It is therefore best to make the transition slowly (not cold turkey), as going straight from ‘arms in’ to ‘arms out’ may cause disruption to their sleep. Starting with one arm out could help. But if you need do need to transition your baby quickly, employing sleep aids (like white noise) could stop night waking and make sure your baby can fall asleep.

How to Transition Baby from Swaddle

Step 1

Start having your baby swaddled with one arm out. Just having the one arm out at first transitions your baby from the startle reflex we mentioned earlier, so we don’t want to cold turkey.

Step 2

Once they’ve adjusted to that, you can trial swaddling them with both arms free. Try doing arms free for a couple of nights, and don’t get frustrated if it’s taking a while. It could even a couple of weeks for them to adjust to arms free, but take it slow so that your baby responds safely to having their arms out (or even just one arm out).

Your baby’s response will let you know if hands free is working. Observe how your baby sleeps in daytime naps, and if they struggle to fall asleep or your baby wakes up often, it might be too early top swaddling. Give it a few weeks break before getting your baby to stop waddling again.

Giving your little one a wearable blanket or a sleeping bag are lovey ways to help your baby transition and stop swaddling.

The team at ergoPouch want to ensure that all babies sleep safely and comfortably throughout every milestone of their development. Knowing that new parents were hesitant to transition due to fear of ‘waking the baby’, they developed the ‘Butterfly Cardi’. This is the perfect solution to help you transition seamlessly and safely, while preventing sleep disruption.

By providing a contained environment, the folder pockets remove the initial shock of going directly to arms-out. This also helps parents feel confident as they navigate this next change in helping your baby sleep and supporting their development.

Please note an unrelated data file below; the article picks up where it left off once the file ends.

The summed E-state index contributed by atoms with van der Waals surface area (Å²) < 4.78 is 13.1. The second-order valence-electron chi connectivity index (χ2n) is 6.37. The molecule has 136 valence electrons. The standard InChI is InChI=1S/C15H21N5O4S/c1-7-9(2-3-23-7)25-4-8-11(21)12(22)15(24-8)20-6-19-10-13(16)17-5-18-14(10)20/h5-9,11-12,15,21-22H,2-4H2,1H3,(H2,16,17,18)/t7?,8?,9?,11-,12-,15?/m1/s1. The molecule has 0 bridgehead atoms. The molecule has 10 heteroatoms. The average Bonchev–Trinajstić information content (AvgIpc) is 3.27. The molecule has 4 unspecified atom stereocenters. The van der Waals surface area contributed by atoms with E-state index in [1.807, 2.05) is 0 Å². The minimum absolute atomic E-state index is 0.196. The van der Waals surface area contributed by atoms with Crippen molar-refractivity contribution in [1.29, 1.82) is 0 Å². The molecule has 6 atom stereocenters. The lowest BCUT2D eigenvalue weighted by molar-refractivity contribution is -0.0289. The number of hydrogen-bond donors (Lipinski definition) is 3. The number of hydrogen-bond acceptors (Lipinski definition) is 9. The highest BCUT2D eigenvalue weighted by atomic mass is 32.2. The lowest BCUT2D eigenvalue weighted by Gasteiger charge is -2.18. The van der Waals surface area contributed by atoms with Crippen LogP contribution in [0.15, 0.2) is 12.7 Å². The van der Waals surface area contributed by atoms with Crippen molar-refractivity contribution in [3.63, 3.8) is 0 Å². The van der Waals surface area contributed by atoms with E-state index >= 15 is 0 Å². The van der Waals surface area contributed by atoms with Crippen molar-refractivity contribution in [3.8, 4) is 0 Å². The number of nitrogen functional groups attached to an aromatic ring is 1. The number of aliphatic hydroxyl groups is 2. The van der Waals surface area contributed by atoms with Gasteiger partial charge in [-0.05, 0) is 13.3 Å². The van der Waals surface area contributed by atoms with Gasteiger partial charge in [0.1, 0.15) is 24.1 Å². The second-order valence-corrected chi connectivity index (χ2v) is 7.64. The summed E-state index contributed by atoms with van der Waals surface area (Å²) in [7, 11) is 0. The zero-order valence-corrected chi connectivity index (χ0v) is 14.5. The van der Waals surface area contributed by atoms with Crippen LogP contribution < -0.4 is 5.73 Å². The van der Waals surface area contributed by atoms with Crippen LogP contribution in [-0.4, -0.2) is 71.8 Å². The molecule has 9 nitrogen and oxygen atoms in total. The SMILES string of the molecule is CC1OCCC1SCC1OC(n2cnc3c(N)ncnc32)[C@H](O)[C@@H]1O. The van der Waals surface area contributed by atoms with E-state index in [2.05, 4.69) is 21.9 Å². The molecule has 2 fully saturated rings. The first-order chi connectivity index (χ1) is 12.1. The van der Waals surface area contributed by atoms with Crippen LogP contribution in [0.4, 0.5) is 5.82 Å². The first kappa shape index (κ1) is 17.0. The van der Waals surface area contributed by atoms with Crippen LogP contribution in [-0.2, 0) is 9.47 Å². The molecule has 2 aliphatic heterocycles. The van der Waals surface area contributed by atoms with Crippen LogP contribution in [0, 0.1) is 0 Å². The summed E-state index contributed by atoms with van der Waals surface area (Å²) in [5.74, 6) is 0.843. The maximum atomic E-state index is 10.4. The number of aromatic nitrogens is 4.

Step 3

During the day and wake windows, keep at tummy time with your baby. It’s great for their muscle development and to help them start rolling with is great for helping your baby safely sleep without a swaddle blanket.

Once you’re on the way to seeing your baby transition, there are a few ways to support steady nighttime sleep. Having a set sleep routine that soothes and calms them is a great way to start, as well as working on your baby’s sleep environment. Using white noise and dimmed lights can help your baby sleep.

So to wrap it up, swaddling has heaps of benefits for your little one (especially for newborn sleep) ,but once your baby starts showing signs of rolling – that’s your cue to stop swaddling. It becomes a safety hazard for your little groover. The swaddle transition may seem overwhelming, but start with one arm out at a time to see how they go. Using tools like wearable blankets or sleep sacks is super handy for this transition. And soon enough, you’ll see that your baby starts to fall to sleep safely and soundly, swaddle-free!